Unlike hospice care, which is focused on a patient’s end-of-life needs, palliative care can be provided at any stage of an illness. It’s designed to improve the quality of life for individuals who are experiencing pain, discomfort, or distress, as well as for their family members who may be providing care. Understanding the benefits of palliative care can help us make informed decisions about our own healthcare needs so we receive the support needed to live our lives to the fullest extent possible.
1. Palliative care focuses on enhancing the quality of life for patients with life-limiting illnesses through specialised medical care.
This approach is centered around specialists who provide medical care to manage pain, symptoms, and any emotional distress caused by illnesses so that patients feel comfortable and supported. Palliative care allows patients to receive the care they need, while also helping them to maintain their dignity and independence. By adopting this approach, many hospitals, hospices, and healthcare providers aim to ensure that patients and their families receive the highest level of support throughout their care journey.
2. This type of care emphasises holistic support, encompassing physical, emotional, and spiritual needs.
Palliative care prioritises the patient’s overall wellbeing, taking into account their physical, emotional, and spiritual needs. As a result, patients who receive this type of care are provided with professional and compassionate assistance from doctors, nurses, chaplains, and other healthcare providers. Ultimately, both palliative and hospice care aim to provide end-of-life care in a manner that is respectful and dignified for patients and their families.
3. Palliative care can be provided in conjunction with curative treatments and can help manage symptoms, such as pain and nausea.
Where curative care works to cure an illness or disease, palliative care serves to relieve symptoms such as pain, nausea, and loss of appetite, and can be provided alongside curative treatments. Hospice care services also integrate palliative care to ensure that patients maintain optimal comfort levels and a better quality of life. More and more people are choosing palliative care as their preferred end-of-life care option for its comprehensive and longer-term approach towards addressing both physical and emotional needs. With palliative care, patients have access to interdisciplinary teams of medical professionals, specialists, and caregivers who work together to provide personalised care that puts their needs first.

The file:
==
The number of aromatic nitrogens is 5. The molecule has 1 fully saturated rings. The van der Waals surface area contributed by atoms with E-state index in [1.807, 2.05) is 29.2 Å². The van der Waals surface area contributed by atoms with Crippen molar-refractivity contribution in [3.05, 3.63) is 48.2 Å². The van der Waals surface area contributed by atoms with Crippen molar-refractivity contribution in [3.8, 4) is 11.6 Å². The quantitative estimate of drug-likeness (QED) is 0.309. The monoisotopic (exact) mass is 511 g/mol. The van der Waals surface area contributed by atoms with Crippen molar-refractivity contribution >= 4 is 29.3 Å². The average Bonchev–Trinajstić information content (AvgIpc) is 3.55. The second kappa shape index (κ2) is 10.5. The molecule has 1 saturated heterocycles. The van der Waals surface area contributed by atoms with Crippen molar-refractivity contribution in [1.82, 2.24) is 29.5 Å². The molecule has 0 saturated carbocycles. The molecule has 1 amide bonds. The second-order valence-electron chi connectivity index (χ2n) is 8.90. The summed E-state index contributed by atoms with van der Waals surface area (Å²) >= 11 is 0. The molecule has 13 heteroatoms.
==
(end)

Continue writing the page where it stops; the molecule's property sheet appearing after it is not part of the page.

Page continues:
4. A team of healthcare professionals typically provides palliative care, including doctors, nurses, social workers, and spiritual counsellors.
This team will be dedicated to providing palliative care that meets the needs of the patient both physically and emotionally. Palliative care is more than just medical treatment — it’s about creating a comfortable and peaceful environment that allows patients to focus on enjoying the time they have left. It can also be about ensuring that the patient’s spiritual needs are met, providing support to families and loved ones in the process. The healthcare professionals that make up such teams are knowledgeable, compassionate, and committed to offering the very best care possible.
5. Palliative care aims to provide education, guidance, and emotional support to both patients and their loved ones during challenging times.
Palliative care is not just about treating the physical symptoms, but also helping patients and their families navigate the emotional and spiritual aspects of their journey. With the support of a palliative care team, patients and their loved ones can feel more empowered to make decisions and navigate the challenges that come with a serious illness. Beyond medical treatment, palliative care offers a compassionate approach to care that focuses on the well-being of everyone involved. Want to know more about palliative care? Click here to read more.
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